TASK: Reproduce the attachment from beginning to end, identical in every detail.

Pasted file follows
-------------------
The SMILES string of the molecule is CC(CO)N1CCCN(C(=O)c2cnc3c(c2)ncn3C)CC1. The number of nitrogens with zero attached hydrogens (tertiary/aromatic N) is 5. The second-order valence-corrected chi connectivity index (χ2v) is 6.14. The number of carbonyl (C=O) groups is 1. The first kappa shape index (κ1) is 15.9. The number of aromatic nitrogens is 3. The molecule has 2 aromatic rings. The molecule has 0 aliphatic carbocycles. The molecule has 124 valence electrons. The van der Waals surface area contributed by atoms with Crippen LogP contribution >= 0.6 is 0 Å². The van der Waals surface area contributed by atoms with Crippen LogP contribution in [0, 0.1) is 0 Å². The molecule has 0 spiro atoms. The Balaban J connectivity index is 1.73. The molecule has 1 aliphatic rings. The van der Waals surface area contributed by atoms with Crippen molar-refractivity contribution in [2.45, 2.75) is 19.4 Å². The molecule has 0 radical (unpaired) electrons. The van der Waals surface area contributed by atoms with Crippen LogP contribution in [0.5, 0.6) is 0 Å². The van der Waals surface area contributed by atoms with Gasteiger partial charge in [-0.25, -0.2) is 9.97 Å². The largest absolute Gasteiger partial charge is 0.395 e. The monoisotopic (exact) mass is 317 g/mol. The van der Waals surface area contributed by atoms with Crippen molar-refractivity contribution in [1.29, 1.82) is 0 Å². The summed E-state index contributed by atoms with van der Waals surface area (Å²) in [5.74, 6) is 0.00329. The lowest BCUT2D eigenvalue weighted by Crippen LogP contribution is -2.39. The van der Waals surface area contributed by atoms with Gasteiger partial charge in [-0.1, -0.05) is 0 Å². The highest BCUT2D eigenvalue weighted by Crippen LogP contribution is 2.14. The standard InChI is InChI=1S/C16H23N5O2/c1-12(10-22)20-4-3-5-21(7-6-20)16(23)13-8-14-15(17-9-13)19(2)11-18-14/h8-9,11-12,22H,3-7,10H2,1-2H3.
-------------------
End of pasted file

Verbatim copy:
The SMILES string of the molecule is CC(CO)N1CCCN(C(=O)c2cnc3c(c2)ncn3C)CC1. The number of nitrogens with zero attached hydrogens (tertiary/aromatic N) is 5. The second-order valence-corrected chi connectivity index (χ2v) is 6.14. The number of carbonyl (C=O) groups is 1. The first kappa shape index (κ1) is 15.9. The number of aromatic nitrogens is 3. The molecule has 2 aromatic rings. The molecule has 0 aliphatic carbocycles. The molecule has 124 valence electrons. The van der Waals surface area contributed by atoms with Crippen LogP contribution >= 0.6 is 0 Å². The van der Waals surface area contributed by atoms with Crippen LogP contribution in [0, 0.1) is 0 Å². The molecule has 0 spiro atoms. The Balaban J connectivity index is 1.73. The molecule has 1 aliphatic rings. The van der Waals surface area contributed by atoms with Crippen molar-refractivity contribution in [2.45, 2.75) is 19.4 Å². The molecule has 0 radical (unpaired) electrons. The van der Waals surface area contributed by atoms with Crippen LogP contribution in [0.5, 0.6) is 0 Å². The van der Waals surface area contributed by atoms with Gasteiger partial charge in [-0.25, -0.2) is 9.97 Å². The largest absolute Gasteiger partial charge is 0.395 e. The monoisotopic (exact) mass is 317 g/mol. The van der Waals surface area contributed by atoms with Crippen molar-refractivity contribution in [1.29, 1.82) is 0 Å². The summed E-state index contributed by atoms with van der Waals surface area (Å²) in [5.74, 6) is 0.00329. The lowest BCUT2D eigenvalue weighted by Crippen LogP contribution is -2.39. The van der Waals surface area contributed by atoms with Gasteiger partial charge in [-0.1, -0.05) is 0 Å². The highest BCUT2D eigenvalue weighted by Crippen LogP contribution is 2.14. The standard InChI is InChI=1S/C16H23N5O2/c1-12(10-22)20-4-3-5-21(7-6-20)16(23)13-8-14-15(17-9-13)19(2)11-18-14/h8-9,11-12,22H,3-7,10H2,1-2H3.